Movement of membrane proteins are slower compared to lipids and are restricted to a limited area of the membrane.

<p>Movement of membrane proteins are slower compared to lipids and are restricted to a limited area of the membrane.</p>
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Factors Affecting Membrane Fluidity: Double Bonds

<p>Because of the kinks in fatty acid chains where double bonds are located, unsaturated hydrocarbon tails cannot pack closely together, thus making the membrane more fluid</p>

Because of the kinks in fatty acid chains where double bonds are located, unsaturated hydrocarbon tails cannot pack closely together, thus making the membrane more fluid

<p>Because of the kinks in fatty acid chains where double bonds are located, unsaturated hydrocarbon tails cannot pack closely together, thus making the membrane more fluid</p>
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Factors Affecting Membrane Fluidity: Steroids

<p>The steroid cholesterol, which is wedged between phospholipid molecules in the plasma membranes of animal cells, has different effects on membrane fluidity at different temperatures</p>

The steroid cholesterol, which is wedged between phospholipid molecules in the plasma membranes of animal cells, has different effects on membrane fluidity at different temperatures

<p>The steroid cholesterol, which is wedged between phospholipid molecules in the plasma membranes of animal cells, has different effects on membrane fluidity at different temperatures</p>
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Evolution of Differences in Membrane Lipid Composition

<p>Extreme environments pose a challenge for life, resulting in evolutionary adaptations that include differences in membrane lipid composition.</p>

Extreme environments pose a challenge for life, resulting in evolutionary adaptations that include differences in membrane lipid composition.

<p>Extreme environments pose a challenge for life, resulting in evolutionary adaptations that include differences in membrane lipid composition.</p>
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Most Organisms can Regulate Membrane Fluidity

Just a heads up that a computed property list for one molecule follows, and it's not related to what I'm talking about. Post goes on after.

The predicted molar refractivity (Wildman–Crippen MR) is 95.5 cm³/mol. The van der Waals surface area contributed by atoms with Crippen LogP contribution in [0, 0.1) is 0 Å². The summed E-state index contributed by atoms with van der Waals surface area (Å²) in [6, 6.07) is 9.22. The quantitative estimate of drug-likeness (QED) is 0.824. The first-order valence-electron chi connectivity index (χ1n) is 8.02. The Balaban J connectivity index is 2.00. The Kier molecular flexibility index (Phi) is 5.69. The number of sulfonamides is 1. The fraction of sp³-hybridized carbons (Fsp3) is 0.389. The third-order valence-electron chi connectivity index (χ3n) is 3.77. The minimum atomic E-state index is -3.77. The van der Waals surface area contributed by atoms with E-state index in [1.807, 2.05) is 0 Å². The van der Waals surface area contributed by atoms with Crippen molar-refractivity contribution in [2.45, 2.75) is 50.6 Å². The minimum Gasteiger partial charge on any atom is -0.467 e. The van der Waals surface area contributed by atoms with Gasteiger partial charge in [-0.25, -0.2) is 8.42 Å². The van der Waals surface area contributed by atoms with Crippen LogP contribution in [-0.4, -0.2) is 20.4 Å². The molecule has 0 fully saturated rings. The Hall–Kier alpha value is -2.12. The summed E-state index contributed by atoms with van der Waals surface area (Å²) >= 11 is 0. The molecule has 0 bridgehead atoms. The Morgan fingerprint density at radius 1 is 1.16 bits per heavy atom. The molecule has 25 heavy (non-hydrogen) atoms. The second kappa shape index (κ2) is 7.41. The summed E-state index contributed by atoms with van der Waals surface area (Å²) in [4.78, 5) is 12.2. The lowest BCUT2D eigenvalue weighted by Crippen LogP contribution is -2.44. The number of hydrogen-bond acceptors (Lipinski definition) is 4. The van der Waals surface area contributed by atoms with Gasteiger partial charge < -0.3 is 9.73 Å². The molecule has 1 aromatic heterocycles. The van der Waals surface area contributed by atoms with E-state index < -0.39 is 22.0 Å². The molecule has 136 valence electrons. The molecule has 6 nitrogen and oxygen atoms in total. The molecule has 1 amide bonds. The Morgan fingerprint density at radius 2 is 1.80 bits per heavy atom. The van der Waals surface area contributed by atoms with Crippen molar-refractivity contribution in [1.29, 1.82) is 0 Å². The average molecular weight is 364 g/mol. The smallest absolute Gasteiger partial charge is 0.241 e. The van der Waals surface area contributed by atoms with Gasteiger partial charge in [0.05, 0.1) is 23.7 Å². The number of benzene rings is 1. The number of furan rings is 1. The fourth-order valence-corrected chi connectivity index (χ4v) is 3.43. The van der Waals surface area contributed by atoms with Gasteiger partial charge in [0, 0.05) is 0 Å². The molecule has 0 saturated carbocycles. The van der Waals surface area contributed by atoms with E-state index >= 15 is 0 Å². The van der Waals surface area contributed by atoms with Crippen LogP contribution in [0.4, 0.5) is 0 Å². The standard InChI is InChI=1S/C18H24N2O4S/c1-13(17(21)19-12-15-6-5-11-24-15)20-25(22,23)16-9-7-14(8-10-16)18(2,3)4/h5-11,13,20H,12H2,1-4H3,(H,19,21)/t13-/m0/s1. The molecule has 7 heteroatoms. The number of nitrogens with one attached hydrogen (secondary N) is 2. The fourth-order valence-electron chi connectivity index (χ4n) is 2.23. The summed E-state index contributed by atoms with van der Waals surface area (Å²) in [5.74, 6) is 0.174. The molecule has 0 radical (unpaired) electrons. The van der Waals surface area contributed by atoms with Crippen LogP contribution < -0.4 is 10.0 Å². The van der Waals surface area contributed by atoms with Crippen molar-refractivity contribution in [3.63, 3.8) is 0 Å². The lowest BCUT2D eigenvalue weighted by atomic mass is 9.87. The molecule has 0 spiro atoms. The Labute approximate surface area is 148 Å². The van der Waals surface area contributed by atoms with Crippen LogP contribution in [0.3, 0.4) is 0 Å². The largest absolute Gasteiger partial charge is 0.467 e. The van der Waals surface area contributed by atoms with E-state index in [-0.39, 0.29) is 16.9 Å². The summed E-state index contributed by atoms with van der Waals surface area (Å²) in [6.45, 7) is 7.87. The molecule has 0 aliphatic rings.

<p>• Most organisms can regulate membrane fluidity, primarily by changing the lipid composition of their membranes. • An ability that is important for &quot;cold-blooded&quot; organisms</p>

• Most organisms can regulate membrane fluidity, primarily by changing the lipid composition of their membranes. • An ability that is important for "cold-blooded" organisms

<p>• Most organisms can regulate membrane fluidity, primarily by changing the lipid composition of their membranes. • An ability that is important for &quot;cold-blooded&quot; organisms</p>
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Passive Transport

<p>A substance moves across a membrane without the direct expenditure of energy. • Diffusion, Facilitated Diffusion, and Osmosis</p><p>Facilitated diffusion is considered a passive transport because the solute is moving down its concentration gradient, a process that requires no energy.</p>

A substance moves across a membrane without the direct expenditure of energy. • Diffusion, Facilitated Diffusion, and Osmosis

Facilitated diffusion is considered a passive transport because the solute is moving down its concentration gradient, a process that requires no energy.

<p>A substance moves across a membrane without the direct expenditure of energy. • Diffusion, Facilitated Diffusion, and Osmosis</p><p>Facilitated diffusion is considered a passive transport because the solute is moving down its concentration gradient, a process that requires no energy.</p>
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Active Transport

<p>A cell uses a transport protein to move a concentration substance against its gradient from where it is less concentrated to where it is more concentrated • Sodium-Potassium Pump</p>

A cell uses a transport protein to move a concentration substance against its gradient from where it is less concentrated to where it is more concentrated • Sodium-Potassium Pump

<p>A cell uses a transport protein to move a concentration substance against its gradient from where it is less concentrated to where it is more concentrated • Sodium-Potassium Pump</p>
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Sodium-Potassium Pump

<p>Cells must contain high concentrations of potassium (K+) and low concentrations of sodium (Na+) to perform many functions.</p>

Cells must contain high concentrations of potassium (K+) and low concentrations of sodium (Na+) to perform many functions.

<p>Cells must contain high concentrations of potassium (K+) and low concentrations of sodium (Na+) to perform many functions.</p>
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Other examples of active transport

<p>In Plants : ● lons moving from soil into plant roots ● Minerals traveling through a stem to various parts of the plant ● Sugars from photosynthesis moving from leaves to fruit</p><p>In Animals : ● Amino acids moving along the human intestinal tract ● Glucose moving in or out of a cell ● Enzyme secretion ● Release of antibodies</p>

In Plants : ● lons moving from soil into plant roots ● Minerals traveling through a stem to various parts of the plant ● Sugars from photosynthesis moving from leaves to fruit

In Animals : ● Amino acids moving along the human intestinal tract ● Glucose moving in or out of a cell ● Enzyme secretion ● Release of antibodies

<p>In Plants : ● lons moving from soil into plant roots ● Minerals traveling through a stem to various parts of the plant ● Sugars from photosynthesis moving from leaves to fruit</p><p>In Animals : ● Amino acids moving along the human intestinal tract ● Glucose moving in or out of a cell ● Enzyme secretion ● Release of antibodies</p>